Hepatitis C, a virus which affects between two and six million people in the United States, is most commonly transmitted through injection drug use and shared needles. As a result of the opioid epidemic, there has been a significant increase in the disease, as reported by the Centers for Disease Control and Prevention.
The December 2017 report, in partnership with the Substance Abuse and Mental Health Services Administration (SAMHSA), evaluated rates of hepatitis C alongside admissions to treatment centers for opioid addiction in IV drug users.
From 2004 to 2014, among 18- to 29-year-olds, there was an 817 percent increase in admissions for injection of prescription opioids and a 600 percent increase in admissions for heroin injection. This same demographic also saw a 400 percent increase in acute hepatitis C.
Among 30- to 39-year-olds, there was a 169 percent increase in admissions for injection of prescription opioids and a 77 percent increase in admissions for heroin injection. This group had a 325 percent increase in acute hepatitis C.
As alarming as these numbers are, perhaps more alarming is that many people who have hepatitis C do not know they have it. The virus presents few symptoms. The CDC estimates these increases are likely much higher given the rate at which people go undiagnosed.
But what is hepatitis C? How do you know if you have it? How is it treated?
Cody Chastain, M.D., assistant professor at Vanderbilt University Medical Center in the division of infectious diseases, answers these questions and others about this growing health concern, specifically among injection drug users.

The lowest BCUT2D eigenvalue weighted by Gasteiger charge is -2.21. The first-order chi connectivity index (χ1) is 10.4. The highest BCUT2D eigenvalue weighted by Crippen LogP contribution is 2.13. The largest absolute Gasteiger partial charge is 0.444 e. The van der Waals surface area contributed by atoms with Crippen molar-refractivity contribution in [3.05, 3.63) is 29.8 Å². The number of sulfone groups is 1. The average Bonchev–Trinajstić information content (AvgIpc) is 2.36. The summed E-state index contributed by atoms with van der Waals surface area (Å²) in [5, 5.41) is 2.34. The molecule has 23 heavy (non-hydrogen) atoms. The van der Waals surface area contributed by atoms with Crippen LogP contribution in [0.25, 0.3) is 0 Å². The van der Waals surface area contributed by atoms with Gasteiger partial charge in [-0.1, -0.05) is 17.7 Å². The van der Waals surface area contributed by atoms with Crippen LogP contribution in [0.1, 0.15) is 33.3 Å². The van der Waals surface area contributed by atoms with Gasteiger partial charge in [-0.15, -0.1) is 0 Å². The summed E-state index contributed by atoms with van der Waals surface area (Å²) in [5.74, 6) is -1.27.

What is hepatitis C?
Hepatitis C is a viral infection, most commonly spread through blood, which infects the liver and causes liver inflammation.
“Once the virus gets into the body and infects the liver, our immune system is activated and tries to clear the body of that infection,” says Dr. Chastain. “That leaves the liver in a position where it can be damaged both by the virus as well as by our activated immune system.”
Most of the time, our bodies will repair themselves and replace damaged liver tissue with new liver tissue, says Dr. Chastain. If the damaged tissue is not replaced with new tissue, however, scar tissue can form. This scar tissue can lead to liver fibrosis, a form of liver scarring, or cirrhosis, severe scarring of the liver.
“When patients develop cirrhosis they’re at risk for their liver not functioning well enough to carry out its regular activities,” adds Dr. Chastain. “And when that happens, we call it liver failure.”
How do you get hepatitis C?
The primary ways an individual can contract this liver infection is through injection drug use or shared drug paraphernalia, tattoos placed in unregulated settings with contaminated equipment, or a blood transfusion or organ donation prior to 1992. While hepatitis C can be transmitted sexually, it’s rare.
What are the symptoms?